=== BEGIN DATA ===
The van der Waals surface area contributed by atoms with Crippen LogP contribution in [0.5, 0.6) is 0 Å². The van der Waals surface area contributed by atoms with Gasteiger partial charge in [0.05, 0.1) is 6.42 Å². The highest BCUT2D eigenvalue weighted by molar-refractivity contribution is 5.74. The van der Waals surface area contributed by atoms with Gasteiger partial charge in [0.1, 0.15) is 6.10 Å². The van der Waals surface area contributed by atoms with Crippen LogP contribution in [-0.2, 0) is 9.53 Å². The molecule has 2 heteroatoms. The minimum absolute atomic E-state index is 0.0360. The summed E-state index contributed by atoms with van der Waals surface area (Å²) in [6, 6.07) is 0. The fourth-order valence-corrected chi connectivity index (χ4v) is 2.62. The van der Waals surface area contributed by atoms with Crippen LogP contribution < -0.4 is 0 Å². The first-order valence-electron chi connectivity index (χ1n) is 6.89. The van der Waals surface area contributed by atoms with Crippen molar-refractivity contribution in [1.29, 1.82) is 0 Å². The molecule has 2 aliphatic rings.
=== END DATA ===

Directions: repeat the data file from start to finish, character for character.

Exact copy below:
The van der Waals surface area contributed by atoms with Crippen LogP contribution in [0.5, 0.6) is 0 Å². The van der Waals surface area contributed by atoms with Gasteiger partial charge in [0.05, 0.1) is 6.42 Å². The highest BCUT2D eigenvalue weighted by molar-refractivity contribution is 5.74. The van der Waals surface area contributed by atoms with Gasteiger partial charge in [0.1, 0.15) is 6.10 Å². The van der Waals surface area contributed by atoms with Crippen LogP contribution in [-0.2, 0) is 9.53 Å². The molecule has 2 heteroatoms. The minimum absolute atomic E-state index is 0.0360. The summed E-state index contributed by atoms with van der Waals surface area (Å²) in [6, 6.07) is 0. The fourth-order valence-corrected chi connectivity index (χ4v) is 2.62. The van der Waals surface area contributed by atoms with Crippen LogP contribution < -0.4 is 0 Å². The first-order valence-electron chi connectivity index (χ1n) is 6.89. The van der Waals surface area contributed by atoms with Crippen molar-refractivity contribution in [1.29, 1.82) is 0 Å². The molecule has 2 aliphatic rings.